Market reform, financial decentralization, and economic globalization have greatly accentuated China's social and regional inequalities. Education is expected to address these inequalities in a context of rapid social change, including the rise of an urban middle class, changed status of women, resurgence of ethnic identities, growing rural to urban migration, and lingering poverty in remote areas. But some argue that state policies have not sufficiently addressed inequitable practices, and that schools actually perpetuate and reproduce inequities, giving rise to a new system of social stratification driven more by market forces than socialist principles. Featuring all original, previously unpublished material, this volume examines this argument through analysis of selected aspects of educational stratification in China during the reform era. Chapters focus on the new urban middle class, poor rural residents, the migrant population in urban areas, rural girls, and ethnic minorities. The contributors are established scholars in the field, and they build a conceptual framework for assessing the degree to which China's educational reforms are inclusive, equitable, and integrative across social categories and groups.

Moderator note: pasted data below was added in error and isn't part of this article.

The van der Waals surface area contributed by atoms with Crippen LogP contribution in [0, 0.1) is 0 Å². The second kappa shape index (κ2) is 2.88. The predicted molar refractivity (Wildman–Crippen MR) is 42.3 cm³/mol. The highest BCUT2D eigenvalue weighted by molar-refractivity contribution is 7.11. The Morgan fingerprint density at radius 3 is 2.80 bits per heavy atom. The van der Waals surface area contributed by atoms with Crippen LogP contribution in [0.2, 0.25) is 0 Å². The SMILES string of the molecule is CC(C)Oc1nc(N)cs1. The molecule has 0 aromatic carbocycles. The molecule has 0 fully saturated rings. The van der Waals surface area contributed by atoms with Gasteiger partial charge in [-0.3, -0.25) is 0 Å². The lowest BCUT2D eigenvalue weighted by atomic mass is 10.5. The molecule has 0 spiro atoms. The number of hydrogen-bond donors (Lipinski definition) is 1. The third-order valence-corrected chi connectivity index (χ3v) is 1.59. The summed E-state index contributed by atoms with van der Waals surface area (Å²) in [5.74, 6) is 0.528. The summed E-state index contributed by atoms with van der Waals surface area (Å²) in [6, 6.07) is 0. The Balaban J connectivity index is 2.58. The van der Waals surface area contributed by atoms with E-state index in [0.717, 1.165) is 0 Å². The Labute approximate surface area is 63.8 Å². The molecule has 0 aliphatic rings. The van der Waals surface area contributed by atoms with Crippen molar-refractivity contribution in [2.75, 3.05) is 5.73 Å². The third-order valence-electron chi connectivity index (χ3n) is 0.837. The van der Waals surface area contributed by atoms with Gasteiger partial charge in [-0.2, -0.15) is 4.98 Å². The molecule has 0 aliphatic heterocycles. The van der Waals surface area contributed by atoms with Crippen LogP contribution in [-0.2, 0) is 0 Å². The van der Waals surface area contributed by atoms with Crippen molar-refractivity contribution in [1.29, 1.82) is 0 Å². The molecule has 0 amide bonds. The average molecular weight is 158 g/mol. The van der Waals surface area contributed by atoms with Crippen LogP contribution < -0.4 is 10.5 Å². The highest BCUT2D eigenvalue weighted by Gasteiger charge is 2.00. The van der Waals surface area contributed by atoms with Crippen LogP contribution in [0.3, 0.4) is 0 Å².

Table of Contents
Foreword; 1. Schooling and Inequality in China, Gerard A. Postiglione; 2. Challenging the Gendered Dimensions of Schooling: The State, NGOs, and Transnational Alliances, Heidi Ross; Rural Northwest; 3. Poverty, Health, and Schooling in Rural China, Shengchao Yu and Emily Hannum; 4. Tibetan Girls' Education: Challenging Prevailing Theory, Vilma Seeberg; Rural Southwest; 5. Rural Classroom Teaching and Non-farm Jobs in Yunnan, Jin Xiao; 6. Education in Rural Tibet: Development, Problems, and Adaptations, Gerard Postiglione, Ben Jiao, and Sonam Gyatso; Urban Divisions: Migrants and the Middle Class; 7. The Integration of Migrant Children in Beijing Schools, Julia Kwong; 8. Educational Stratification and the New Middle Class, Jing Lin; List of Contributors; Index.